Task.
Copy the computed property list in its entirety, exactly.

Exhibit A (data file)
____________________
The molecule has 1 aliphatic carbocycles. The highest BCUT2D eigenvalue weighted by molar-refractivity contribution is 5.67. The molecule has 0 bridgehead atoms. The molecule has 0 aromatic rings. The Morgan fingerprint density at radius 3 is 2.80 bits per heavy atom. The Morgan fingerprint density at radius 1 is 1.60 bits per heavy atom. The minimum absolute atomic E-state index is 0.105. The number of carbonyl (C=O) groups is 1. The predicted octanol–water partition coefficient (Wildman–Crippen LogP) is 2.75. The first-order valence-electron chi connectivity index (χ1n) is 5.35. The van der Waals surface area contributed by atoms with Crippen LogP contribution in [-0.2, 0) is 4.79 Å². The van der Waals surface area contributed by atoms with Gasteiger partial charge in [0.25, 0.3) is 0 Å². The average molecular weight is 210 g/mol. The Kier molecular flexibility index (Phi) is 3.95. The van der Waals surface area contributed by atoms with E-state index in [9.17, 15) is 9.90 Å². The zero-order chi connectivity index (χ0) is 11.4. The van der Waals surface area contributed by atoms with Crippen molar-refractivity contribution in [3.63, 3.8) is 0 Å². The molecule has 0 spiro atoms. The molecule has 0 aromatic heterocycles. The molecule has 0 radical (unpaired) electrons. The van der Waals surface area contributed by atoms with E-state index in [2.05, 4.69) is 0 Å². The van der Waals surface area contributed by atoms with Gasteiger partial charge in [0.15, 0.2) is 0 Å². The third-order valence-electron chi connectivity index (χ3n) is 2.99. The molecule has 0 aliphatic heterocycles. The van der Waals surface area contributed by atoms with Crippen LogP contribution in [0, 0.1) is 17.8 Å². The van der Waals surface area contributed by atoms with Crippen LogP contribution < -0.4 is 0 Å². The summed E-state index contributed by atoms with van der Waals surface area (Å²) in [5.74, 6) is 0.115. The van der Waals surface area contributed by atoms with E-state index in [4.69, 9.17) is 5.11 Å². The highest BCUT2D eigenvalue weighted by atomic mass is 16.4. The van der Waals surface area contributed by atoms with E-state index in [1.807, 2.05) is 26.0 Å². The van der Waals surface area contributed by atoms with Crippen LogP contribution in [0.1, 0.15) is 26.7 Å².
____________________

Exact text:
The molecule has 1 aliphatic carbocycles. The highest BCUT2D eigenvalue weighted by molar-refractivity contribution is 5.67. The molecule has 0 bridgehead atoms. The molecule has 0 aromatic rings. The Morgan fingerprint density at radius 3 is 2.80 bits per heavy atom. The Morgan fingerprint density at radius 1 is 1.60 bits per heavy atom. The minimum absolute atomic E-state index is 0.105. The number of carbonyl (C=O) groups is 1. The predicted octanol–water partition coefficient (Wildman–Crippen LogP) is 2.75. The first-order valence-electron chi connectivity index (χ1n) is 5.35. The van der Waals surface area contributed by atoms with Crippen LogP contribution in [-0.2, 0) is 4.79 Å². The van der Waals surface area contributed by atoms with Gasteiger partial charge in [0.25, 0.3) is 0 Å². The average molecular weight is 210 g/mol. The Kier molecular flexibility index (Phi) is 3.95. The van der Waals surface area contributed by atoms with E-state index in [9.17, 15) is 9.90 Å². The zero-order chi connectivity index (χ0) is 11.4. The van der Waals surface area contributed by atoms with Crippen molar-refractivity contribution in [3.63, 3.8) is 0 Å². The molecule has 0 spiro atoms. The molecule has 0 aromatic heterocycles. The molecule has 0 radical (unpaired) electrons. The van der Waals surface area contributed by atoms with E-state index in [2.05, 4.69) is 0 Å². The van der Waals surface area contributed by atoms with Gasteiger partial charge in [0.15, 0.2) is 0 Å². The third-order valence-electron chi connectivity index (χ3n) is 2.99. The molecule has 0 aliphatic heterocycles. The van der Waals surface area contributed by atoms with Crippen LogP contribution in [0, 0.1) is 17.8 Å². The van der Waals surface area contributed by atoms with Crippen LogP contribution < -0.4 is 0 Å². The summed E-state index contributed by atoms with van der Waals surface area (Å²) in [5.74, 6) is 0.115. The van der Waals surface area contributed by atoms with E-state index in [4.69, 9.17) is 5.11 Å². The highest BCUT2D eigenvalue weighted by atomic mass is 16.4. The van der Waals surface area contributed by atoms with E-state index in [1.807, 2.05) is 26.0 Å². The van der Waals surface area contributed by atoms with Crippen LogP contribution in [0.1, 0.15) is 26.7 Å².